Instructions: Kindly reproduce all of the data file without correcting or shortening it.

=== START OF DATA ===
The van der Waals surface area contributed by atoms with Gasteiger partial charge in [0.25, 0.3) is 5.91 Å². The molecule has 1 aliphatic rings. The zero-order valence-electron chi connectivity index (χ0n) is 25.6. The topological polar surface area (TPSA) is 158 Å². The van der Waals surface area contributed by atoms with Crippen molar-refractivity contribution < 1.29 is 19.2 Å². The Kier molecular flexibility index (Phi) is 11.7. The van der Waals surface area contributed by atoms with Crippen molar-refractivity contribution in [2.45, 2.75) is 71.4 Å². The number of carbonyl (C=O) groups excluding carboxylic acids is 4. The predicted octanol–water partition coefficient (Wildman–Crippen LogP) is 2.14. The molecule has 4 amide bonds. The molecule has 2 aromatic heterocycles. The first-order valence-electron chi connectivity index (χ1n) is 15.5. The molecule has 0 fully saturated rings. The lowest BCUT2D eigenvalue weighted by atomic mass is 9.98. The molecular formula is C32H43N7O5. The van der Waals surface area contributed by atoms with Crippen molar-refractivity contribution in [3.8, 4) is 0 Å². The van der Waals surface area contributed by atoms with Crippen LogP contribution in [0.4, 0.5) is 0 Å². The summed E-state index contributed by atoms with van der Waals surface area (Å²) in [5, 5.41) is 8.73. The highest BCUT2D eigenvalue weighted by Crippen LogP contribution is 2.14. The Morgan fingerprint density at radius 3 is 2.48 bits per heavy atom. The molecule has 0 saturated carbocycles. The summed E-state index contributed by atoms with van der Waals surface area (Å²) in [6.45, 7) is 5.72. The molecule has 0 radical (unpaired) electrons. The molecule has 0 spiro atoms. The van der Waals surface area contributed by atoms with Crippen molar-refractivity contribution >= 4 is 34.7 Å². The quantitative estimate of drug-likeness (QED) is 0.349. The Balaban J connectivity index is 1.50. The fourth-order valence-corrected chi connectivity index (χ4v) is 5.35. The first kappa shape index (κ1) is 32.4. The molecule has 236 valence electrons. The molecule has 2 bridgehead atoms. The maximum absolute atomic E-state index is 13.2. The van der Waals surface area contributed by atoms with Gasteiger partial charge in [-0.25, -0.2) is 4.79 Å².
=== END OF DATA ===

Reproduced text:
The van der Waals surface area contributed by atoms with Gasteiger partial charge in [0.25, 0.3) is 5.91 Å². The molecule has 1 aliphatic rings. The zero-order valence-electron chi connectivity index (χ0n) is 25.6. The topological polar surface area (TPSA) is 158 Å². The van der Waals surface area contributed by atoms with Crippen molar-refractivity contribution < 1.29 is 19.2 Å². The Kier molecular flexibility index (Phi) is 11.7. The van der Waals surface area contributed by atoms with Crippen molar-refractivity contribution in [2.45, 2.75) is 71.4 Å². The number of carbonyl (C=O) groups excluding carboxylic acids is 4. The predicted octanol–water partition coefficient (Wildman–Crippen LogP) is 2.14. The molecule has 4 amide bonds. The molecule has 2 aromatic heterocycles. The first-order valence-electron chi connectivity index (χ1n) is 15.5. The molecule has 0 fully saturated rings. The lowest BCUT2D eigenvalue weighted by atomic mass is 9.98. The molecular formula is C32H43N7O5. The van der Waals surface area contributed by atoms with Crippen molar-refractivity contribution in [3.8, 4) is 0 Å². The van der Waals surface area contributed by atoms with Crippen LogP contribution in [0.4, 0.5) is 0 Å². The summed E-state index contributed by atoms with van der Waals surface area (Å²) in [5, 5.41) is 8.73. The highest BCUT2D eigenvalue weighted by Crippen LogP contribution is 2.14. The Morgan fingerprint density at radius 3 is 2.48 bits per heavy atom. The molecule has 0 saturated carbocycles. The summed E-state index contributed by atoms with van der Waals surface area (Å²) in [6.45, 7) is 5.72. The molecule has 0 radical (unpaired) electrons. The molecule has 0 spiro atoms. The van der Waals surface area contributed by atoms with Crippen molar-refractivity contribution >= 4 is 34.7 Å². The quantitative estimate of drug-likeness (QED) is 0.349. The Balaban J connectivity index is 1.50. The fourth-order valence-corrected chi connectivity index (χ4v) is 5.35. The first kappa shape index (κ1) is 32.4. The molecule has 236 valence electrons. The molecule has 2 bridgehead atoms. The maximum absolute atomic E-state index is 13.2. The van der Waals surface area contributed by atoms with Gasteiger partial charge in [-0.25, -0.2) is 4.79 Å².